The Perfect Substitute


No Manager in amateur football will tell you that he wants a player that is happy to be a sub for his team.

Players deal with being on a substitute’s bench on a match day in a variety of ways. In my experience the majority of the time it’s not in the way I would like them to. When you decide your team you take in a variety of factors. Obviously you want to put out a side that is going to win you the game. That goes without saying. You then have to consider who played in the last match and if they did enough for a start the following week as well as how they performed at training. I think I touched on this in my “I’m not going to beat about the bush” blog so I won’t cover old ground. Ultimately you choose your fairest and best team as a Manager.

How a player deals with being named amongst the subs says a lot about how valuable he is as a team player. I have had instances where boys have been subs for the majority of a season, however, they have continued to work hard at training and waited for the opportunity to claim their place in the starting eleven. These guys probably accept that there are better players in the squad than them and that they must be patient. The rest of this blog does not refer to these types of players.

What really irks me is a player, who nine times out of ten is a first team player, finds himself out of the team one week for whatever reason. I’m sure we have all been there. You name the team and make eye contact with him to tell him he isn’t in it. His head goes down and the shin guards get thrown onto the floor. He switches off and doesn’t listen to another word of your team talk. He is last out of the changing room and doesn’t give himself a proper warm up. He watches the game with his arms folded, blatantly in a huff until he is told he is going on. When he does get his chance he doesn’t play to the game plan and would rather concentrate on taking his anger out on opposition players by kicking them than trying to win. The game then ends and he showers and drives home without speaking to you. You then get a text about three hours later to say that if he is going to be a sub then he will find another team who will play him every game. What can you even say to that other than the obvious? Who do these guys think they are? The easy option is to let them move on but teams are loaded with players with this attitude these days. Most boys now think they have the God given right to start every match and how dare the Manager even consider leaving them out.

If you think this applies to you then let me educate you a bit.

You play most games for your team therefore your Manager trusts you and believes in your ability. You should never take this for granted though because you aren’t always going to have that good a game that your place is guaranteed. You need to keep working hard in games and at training in order that you keep your place. If the gaffer leaves you out of the team then maybe it isn’t because he has suddenly decided he thinks you are a poor player. Maybe he wants to have a look at another player or give one of your team mates who pays the same money as you every week his opportunity to play a bit. Maybe you had a bad game last week and he has dropped you because he wants the right type of reaction from you. Or maybe it is because he is the Manager of the team and it is his job to keep his squad happy. When he does tell you that you aren’t starting don’t take the huff about it and throw the toys out of the pram. Get out onto the park and do the full warm up with the team. Be vocal and let your Manager know you are up for this game. When the match starts keep warming up and run regularly so that you are at least close to the speed of play. Get involved in helping your team on the park by encouraging the boys and prove your commitment. When you get the nod to get stripped you need to make sure that you stamp your mark on the game for all the right reasons. Harass the opposition, make runs, tackle hard and play your part in the win. This is your chance to show that you didn’t deserve to be on the bench. When the game is over speak to your Manager face to face rather than texting him hours later and tell him you were frustrated about being left out but that you hope you have done enough in the minutes you did get to merit a start the next week. Nobody expects you to be happy but don’t let yourself or your team mates down by having a bad attitude because that has a tendency to run right through the team. It isn’t embarrassing being a substitute because it happens to everyone and that is why we have big squads for long hard seasons. Take it on the chin and work harder to show the Manager up rather than showing yourself up. There is a bigger picture in amateur football that sometimes I think players need to have a better appreciation of.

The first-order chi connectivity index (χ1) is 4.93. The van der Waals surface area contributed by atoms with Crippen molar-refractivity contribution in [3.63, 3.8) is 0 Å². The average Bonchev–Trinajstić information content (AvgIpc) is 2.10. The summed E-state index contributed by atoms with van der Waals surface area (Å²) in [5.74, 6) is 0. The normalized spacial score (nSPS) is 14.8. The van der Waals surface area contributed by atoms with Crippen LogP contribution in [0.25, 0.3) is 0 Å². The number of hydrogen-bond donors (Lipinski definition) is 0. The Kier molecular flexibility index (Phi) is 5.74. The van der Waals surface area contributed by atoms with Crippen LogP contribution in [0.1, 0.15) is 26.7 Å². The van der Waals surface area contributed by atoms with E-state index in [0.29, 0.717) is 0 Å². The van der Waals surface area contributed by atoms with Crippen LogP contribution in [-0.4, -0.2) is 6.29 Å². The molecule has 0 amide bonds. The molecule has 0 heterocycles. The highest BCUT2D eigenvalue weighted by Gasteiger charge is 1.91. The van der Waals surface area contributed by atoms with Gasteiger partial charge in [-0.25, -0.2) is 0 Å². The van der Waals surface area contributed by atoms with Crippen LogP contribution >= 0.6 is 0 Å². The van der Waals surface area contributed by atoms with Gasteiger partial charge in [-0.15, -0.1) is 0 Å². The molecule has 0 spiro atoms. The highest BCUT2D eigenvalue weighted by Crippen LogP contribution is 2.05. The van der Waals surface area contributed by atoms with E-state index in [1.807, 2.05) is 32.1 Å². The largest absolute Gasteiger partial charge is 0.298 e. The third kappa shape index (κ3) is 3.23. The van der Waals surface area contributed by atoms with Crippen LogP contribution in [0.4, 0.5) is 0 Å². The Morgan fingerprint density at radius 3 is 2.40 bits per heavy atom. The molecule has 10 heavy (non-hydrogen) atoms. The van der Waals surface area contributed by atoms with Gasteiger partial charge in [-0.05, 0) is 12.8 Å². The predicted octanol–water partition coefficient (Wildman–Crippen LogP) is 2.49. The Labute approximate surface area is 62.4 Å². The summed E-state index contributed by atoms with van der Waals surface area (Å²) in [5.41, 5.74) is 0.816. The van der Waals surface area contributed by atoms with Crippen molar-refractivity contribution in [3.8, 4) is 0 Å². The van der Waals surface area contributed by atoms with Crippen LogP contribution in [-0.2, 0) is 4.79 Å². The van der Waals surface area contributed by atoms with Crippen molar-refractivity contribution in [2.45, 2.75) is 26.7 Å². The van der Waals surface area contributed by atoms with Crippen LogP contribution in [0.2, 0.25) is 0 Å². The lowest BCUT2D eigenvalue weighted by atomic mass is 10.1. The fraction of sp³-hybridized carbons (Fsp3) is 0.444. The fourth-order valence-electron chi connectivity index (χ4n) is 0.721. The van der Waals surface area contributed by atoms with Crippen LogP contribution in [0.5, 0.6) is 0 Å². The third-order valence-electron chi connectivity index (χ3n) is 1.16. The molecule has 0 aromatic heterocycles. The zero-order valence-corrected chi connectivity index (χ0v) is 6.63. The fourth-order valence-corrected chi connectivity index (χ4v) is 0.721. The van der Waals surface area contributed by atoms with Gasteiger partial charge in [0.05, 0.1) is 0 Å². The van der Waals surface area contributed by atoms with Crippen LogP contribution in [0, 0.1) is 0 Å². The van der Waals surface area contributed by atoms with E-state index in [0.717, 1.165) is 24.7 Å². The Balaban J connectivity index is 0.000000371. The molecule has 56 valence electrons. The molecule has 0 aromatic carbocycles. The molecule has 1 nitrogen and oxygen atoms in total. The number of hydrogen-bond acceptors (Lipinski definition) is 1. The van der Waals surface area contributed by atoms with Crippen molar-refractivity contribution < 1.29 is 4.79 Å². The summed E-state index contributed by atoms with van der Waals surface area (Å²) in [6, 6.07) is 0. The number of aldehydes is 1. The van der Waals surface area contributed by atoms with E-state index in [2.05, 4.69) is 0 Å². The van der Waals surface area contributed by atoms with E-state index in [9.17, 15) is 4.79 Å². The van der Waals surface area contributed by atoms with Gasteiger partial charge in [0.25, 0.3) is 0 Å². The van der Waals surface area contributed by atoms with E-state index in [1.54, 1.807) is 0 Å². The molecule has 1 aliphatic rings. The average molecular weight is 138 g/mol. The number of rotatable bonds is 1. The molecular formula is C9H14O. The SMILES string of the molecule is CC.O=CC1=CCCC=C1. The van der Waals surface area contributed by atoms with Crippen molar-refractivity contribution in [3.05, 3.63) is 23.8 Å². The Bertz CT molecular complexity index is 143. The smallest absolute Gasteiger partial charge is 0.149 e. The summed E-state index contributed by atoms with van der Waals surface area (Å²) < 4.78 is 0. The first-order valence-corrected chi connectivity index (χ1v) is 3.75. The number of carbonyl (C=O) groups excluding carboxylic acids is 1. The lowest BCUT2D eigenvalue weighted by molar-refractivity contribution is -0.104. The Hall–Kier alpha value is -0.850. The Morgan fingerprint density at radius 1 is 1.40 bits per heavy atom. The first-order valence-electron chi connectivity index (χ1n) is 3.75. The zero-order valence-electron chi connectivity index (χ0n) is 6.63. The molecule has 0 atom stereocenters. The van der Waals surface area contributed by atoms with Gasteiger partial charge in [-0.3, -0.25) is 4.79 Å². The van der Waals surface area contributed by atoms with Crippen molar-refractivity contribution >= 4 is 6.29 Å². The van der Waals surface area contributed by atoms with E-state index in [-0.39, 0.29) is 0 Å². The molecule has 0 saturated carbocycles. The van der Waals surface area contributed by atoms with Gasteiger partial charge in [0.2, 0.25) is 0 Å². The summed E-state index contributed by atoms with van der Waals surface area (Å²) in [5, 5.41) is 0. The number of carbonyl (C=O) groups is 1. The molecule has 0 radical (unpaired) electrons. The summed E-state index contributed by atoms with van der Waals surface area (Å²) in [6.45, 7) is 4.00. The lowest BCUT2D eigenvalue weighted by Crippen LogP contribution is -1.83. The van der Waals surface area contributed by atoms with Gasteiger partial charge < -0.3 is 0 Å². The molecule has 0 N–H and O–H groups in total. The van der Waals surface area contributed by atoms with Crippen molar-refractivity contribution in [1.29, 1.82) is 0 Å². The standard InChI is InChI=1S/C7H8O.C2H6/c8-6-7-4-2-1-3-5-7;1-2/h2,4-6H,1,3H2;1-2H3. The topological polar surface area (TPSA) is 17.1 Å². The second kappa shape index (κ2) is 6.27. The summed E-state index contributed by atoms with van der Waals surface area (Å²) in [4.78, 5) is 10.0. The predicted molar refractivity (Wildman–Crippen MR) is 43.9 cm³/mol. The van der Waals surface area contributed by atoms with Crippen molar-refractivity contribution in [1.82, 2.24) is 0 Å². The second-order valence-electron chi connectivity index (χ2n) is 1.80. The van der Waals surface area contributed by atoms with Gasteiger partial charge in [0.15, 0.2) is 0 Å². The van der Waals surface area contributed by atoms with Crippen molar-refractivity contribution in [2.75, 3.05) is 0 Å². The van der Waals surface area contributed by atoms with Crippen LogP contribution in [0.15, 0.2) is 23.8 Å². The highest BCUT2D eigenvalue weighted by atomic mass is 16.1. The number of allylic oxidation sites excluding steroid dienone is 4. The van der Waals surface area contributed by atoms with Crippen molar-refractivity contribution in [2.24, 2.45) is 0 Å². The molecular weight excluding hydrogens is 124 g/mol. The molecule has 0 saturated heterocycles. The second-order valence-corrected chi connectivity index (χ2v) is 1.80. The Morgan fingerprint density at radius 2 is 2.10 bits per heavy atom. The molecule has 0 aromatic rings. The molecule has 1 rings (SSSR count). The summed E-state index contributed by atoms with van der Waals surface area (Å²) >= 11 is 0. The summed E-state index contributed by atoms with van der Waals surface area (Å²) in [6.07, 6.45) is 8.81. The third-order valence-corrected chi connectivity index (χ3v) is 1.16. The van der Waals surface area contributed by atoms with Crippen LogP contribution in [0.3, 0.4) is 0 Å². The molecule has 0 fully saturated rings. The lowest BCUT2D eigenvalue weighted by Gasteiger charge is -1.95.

Prove him wrong.

The Gaffer

5 thoughts on “The Perfect Substitute

    1. Thanks for taking the time to read the blog in so much detail.

      Keep quoting Disney movies at your players. It’s not something I would consider but each to their own I suppose.


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